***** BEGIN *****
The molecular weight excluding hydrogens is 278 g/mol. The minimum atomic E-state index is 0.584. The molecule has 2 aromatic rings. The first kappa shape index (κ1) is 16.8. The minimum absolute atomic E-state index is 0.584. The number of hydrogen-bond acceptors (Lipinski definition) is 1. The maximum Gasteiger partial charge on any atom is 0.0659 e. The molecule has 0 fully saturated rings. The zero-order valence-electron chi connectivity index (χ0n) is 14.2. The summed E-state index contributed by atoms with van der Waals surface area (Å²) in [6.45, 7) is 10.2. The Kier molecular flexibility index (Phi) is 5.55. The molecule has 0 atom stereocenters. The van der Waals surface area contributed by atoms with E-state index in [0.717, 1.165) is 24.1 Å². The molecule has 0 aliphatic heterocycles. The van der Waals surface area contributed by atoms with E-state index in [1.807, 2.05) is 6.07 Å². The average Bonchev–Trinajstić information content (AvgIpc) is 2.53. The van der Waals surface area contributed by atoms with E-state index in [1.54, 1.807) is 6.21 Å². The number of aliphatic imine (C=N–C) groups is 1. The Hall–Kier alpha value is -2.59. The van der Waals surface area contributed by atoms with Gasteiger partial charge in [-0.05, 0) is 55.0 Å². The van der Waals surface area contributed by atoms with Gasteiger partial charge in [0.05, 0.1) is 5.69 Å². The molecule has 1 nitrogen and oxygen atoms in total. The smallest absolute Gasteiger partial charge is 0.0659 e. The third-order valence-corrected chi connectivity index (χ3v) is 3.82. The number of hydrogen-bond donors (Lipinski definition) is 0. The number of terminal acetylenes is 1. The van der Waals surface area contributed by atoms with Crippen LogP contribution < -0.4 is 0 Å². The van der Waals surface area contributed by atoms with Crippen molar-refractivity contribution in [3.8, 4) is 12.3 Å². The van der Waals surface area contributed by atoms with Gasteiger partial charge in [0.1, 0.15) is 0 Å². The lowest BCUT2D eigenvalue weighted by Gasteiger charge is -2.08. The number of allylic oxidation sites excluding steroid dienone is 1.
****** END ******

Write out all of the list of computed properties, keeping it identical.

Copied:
The molecular weight excluding hydrogens is 278 g/mol. The minimum atomic E-state index is 0.584. The molecule has 2 aromatic rings. The first kappa shape index (κ1) is 16.8. The minimum absolute atomic E-state index is 0.584. The number of hydrogen-bond acceptors (Lipinski definition) is 1. The maximum Gasteiger partial charge on any atom is 0.0659 e. The molecule has 0 fully saturated rings. The zero-order valence-electron chi connectivity index (χ0n) is 14.2. The summed E-state index contributed by atoms with van der Waals surface area (Å²) in [6.45, 7) is 10.2. The Kier molecular flexibility index (Phi) is 5.55. The molecule has 0 atom stereocenters. The van der Waals surface area contributed by atoms with E-state index in [0.717, 1.165) is 24.1 Å². The molecule has 0 aliphatic heterocycles. The van der Waals surface area contributed by atoms with E-state index in [1.807, 2.05) is 6.07 Å². The average Bonchev–Trinajstić information content (AvgIpc) is 2.53. The van der Waals surface area contributed by atoms with E-state index in [1.54, 1.807) is 6.21 Å². The number of aliphatic imine (C=N–C) groups is 1. The Hall–Kier alpha value is -2.59. The van der Waals surface area contributed by atoms with Gasteiger partial charge in [-0.05, 0) is 55.0 Å². The van der Waals surface area contributed by atoms with Gasteiger partial charge in [0.05, 0.1) is 5.69 Å². The molecule has 1 nitrogen and oxygen atoms in total. The smallest absolute Gasteiger partial charge is 0.0659 e. The third-order valence-corrected chi connectivity index (χ3v) is 3.82. The number of hydrogen-bond donors (Lipinski definition) is 0. The number of terminal acetylenes is 1. The van der Waals surface area contributed by atoms with Crippen LogP contribution < -0.4 is 0 Å². The van der Waals surface area contributed by atoms with Crippen molar-refractivity contribution in [3.8, 4) is 12.3 Å². The van der Waals surface area contributed by atoms with Gasteiger partial charge in [0.1, 0.15) is 0 Å². The lowest BCUT2D eigenvalue weighted by Gasteiger charge is -2.08. The number of allylic oxidation sites excluding steroid dienone is 1.